Nunavut’s Baker Lake says yes to unrestricted alcohol purchases

Voters choose to dump local alcohol committee


Eligible voters in Baker Lake have decided to lift liquor restrictions in their community of about 2,000. (FILE IMAGE)

Eligible voters in Baker Lake have decided to lift liquor restrictions in their community of about 2,000. (FILE IMAGE)

Voters in Baker Lake came out 60.1 per cent in favour of changing their community’s liquor laws in their Jan. 22 plebiscite, Elections Nunavut announced shortly after 9 p.m. central time Thursday, two hours after the polls closed in the Kivalliq community of about 2,000.

That one-tenth of one per cent in the numeral that follows the period in “60.1” represents one vote cast in favour of lifting liquor purchasing restrictions.

That puts the plebiscite result over the 178-vote—or 60 per cent—threshold required by Nunavut legislation to change the liquor regulations in any community.

In the plebiscite, 298 votes were cast—representing 32 per cent of the eligible voters over the age of 19. Of these, 119 voted against change. Four ballots—which must have been well-scrutinized in the final tally—were discarded.

The result means that people in Baker Lake will now be subject only to the general liquor laws of Nunavut.

Their alcohol education committee, which used to look at all liquor purchase applications, will be abolished.

So if you live in Baker Lake, you’ll be able to order alcohol the same way that people do in Rankin Inlet, Cambridge Bay, Iqaluit, Taloyoak and Grise Fiord.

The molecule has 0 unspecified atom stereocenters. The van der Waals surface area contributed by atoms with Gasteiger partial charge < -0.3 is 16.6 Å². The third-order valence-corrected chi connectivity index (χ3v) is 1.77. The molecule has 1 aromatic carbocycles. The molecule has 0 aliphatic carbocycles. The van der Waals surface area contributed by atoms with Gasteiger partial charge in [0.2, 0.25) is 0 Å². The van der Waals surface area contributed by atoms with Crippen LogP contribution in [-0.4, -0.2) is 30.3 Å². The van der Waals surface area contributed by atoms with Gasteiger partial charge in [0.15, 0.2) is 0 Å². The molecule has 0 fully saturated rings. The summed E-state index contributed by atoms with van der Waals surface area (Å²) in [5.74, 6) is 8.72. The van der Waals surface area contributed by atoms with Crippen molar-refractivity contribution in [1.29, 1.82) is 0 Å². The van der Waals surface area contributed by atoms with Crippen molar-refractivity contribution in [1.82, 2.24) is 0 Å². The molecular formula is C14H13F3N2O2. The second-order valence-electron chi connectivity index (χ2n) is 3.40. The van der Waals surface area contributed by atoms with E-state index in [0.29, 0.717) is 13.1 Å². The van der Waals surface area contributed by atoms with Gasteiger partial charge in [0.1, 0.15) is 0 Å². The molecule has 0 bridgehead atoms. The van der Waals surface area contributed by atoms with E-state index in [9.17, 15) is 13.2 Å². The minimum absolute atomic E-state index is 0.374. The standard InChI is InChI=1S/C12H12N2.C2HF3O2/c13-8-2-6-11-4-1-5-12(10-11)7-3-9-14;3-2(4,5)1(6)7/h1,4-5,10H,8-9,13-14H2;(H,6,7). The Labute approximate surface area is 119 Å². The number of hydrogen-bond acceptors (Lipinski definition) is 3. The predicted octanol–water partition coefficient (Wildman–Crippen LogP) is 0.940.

The question voters answered in the Jan. 22 plebiscite was: “Are you in favour of ending the current system of liquor restriction in Baker Lake and having an unrestricted system where only the general liquor laws of Nunavut apply?”

“The residents of Baker Lake have spoken,” said Nunavut’s finance minister David Akeeagok Jan. 25. “In order to accommodate this plebiscite result, the Government of Nunavut will move forward with making the necessary regulatory changes in the near future.”

Until those changes are made, the Baker Lake Alcohol Education Committee is still responsible for the approval of liquor sales in the community, he said.

To trigger a liquor plebiscite, Nunavut’s finance department, which oversees the liquor commission, must receive a petition with at least 20 signatures.

Not every plebiscite results in restrictions being lifted. Two years ago, in a liquor plebiscite, voters in Gjoa Haven opted to remain dry.

Gjoa Haven remains one of Nunavut’s six dry communities—where alcohol is completely prohibited. The others are Arviat, Coral Harbour, Kugaaruk, Pangnirtung and Sanikiluaq.

Other communities that still have alcohol committees include Arctic Bay, Cape Dorset, Chesterfield Inlet, Clyde River, Hall Beach, Igloolik, Kimmirut, Kugluktuk, Pond Inlet, Qikiqtarjuaq, Repulse Bay, Resolute Bay and Whale Cove.

Share This Story

(0) Comments